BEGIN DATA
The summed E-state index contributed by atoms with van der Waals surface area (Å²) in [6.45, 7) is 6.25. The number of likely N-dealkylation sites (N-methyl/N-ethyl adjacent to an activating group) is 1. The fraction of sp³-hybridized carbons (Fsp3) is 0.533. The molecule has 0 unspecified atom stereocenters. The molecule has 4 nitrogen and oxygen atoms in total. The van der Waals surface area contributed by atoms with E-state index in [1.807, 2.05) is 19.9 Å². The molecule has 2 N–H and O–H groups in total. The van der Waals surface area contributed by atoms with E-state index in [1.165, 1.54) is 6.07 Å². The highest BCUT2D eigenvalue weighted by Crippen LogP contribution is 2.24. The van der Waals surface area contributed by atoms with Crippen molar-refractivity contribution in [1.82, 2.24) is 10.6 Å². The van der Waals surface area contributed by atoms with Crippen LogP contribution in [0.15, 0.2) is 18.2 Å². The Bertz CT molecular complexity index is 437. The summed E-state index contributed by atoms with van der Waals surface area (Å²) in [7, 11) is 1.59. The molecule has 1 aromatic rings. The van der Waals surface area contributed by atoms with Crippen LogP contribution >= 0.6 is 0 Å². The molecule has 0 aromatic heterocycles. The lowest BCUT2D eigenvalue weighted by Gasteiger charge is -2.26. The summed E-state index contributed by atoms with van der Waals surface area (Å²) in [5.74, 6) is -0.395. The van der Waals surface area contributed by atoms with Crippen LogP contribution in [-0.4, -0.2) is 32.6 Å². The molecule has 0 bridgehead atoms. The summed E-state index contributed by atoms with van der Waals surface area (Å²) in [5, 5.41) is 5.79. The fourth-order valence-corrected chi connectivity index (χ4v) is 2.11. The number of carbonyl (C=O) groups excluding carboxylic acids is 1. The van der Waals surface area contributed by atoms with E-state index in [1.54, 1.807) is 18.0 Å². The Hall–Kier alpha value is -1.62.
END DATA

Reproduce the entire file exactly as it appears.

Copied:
The summed E-state index contributed by atoms with van der Waals surface area (Å²) in [6.45, 7) is 6.25. The number of likely N-dealkylation sites (N-methyl/N-ethyl adjacent to an activating group) is 1. The fraction of sp³-hybridized carbons (Fsp3) is 0.533. The molecule has 0 unspecified atom stereocenters. The molecule has 4 nitrogen and oxygen atoms in total. The van der Waals surface area contributed by atoms with E-state index in [1.807, 2.05) is 19.9 Å². The molecule has 2 N–H and O–H groups in total. The van der Waals surface area contributed by atoms with E-state index in [1.165, 1.54) is 6.07 Å². The highest BCUT2D eigenvalue weighted by Crippen LogP contribution is 2.24. The van der Waals surface area contributed by atoms with Crippen molar-refractivity contribution in [1.82, 2.24) is 10.6 Å². The van der Waals surface area contributed by atoms with Crippen LogP contribution in [0.15, 0.2) is 18.2 Å². The Bertz CT molecular complexity index is 437. The summed E-state index contributed by atoms with van der Waals surface area (Å²) in [7, 11) is 1.59. The molecule has 1 aromatic rings. The van der Waals surface area contributed by atoms with Crippen LogP contribution >= 0.6 is 0 Å². The molecule has 0 aromatic heterocycles. The lowest BCUT2D eigenvalue weighted by Gasteiger charge is -2.26. The summed E-state index contributed by atoms with van der Waals surface area (Å²) in [5.74, 6) is -0.395. The van der Waals surface area contributed by atoms with Crippen LogP contribution in [-0.4, -0.2) is 32.6 Å². The molecule has 0 bridgehead atoms. The summed E-state index contributed by atoms with van der Waals surface area (Å²) in [5, 5.41) is 5.79. The fourth-order valence-corrected chi connectivity index (χ4v) is 2.11. The number of carbonyl (C=O) groups excluding carboxylic acids is 1. The van der Waals surface area contributed by atoms with E-state index in [1.54, 1.807) is 18.0 Å². The Hall–Kier alpha value is -1.62.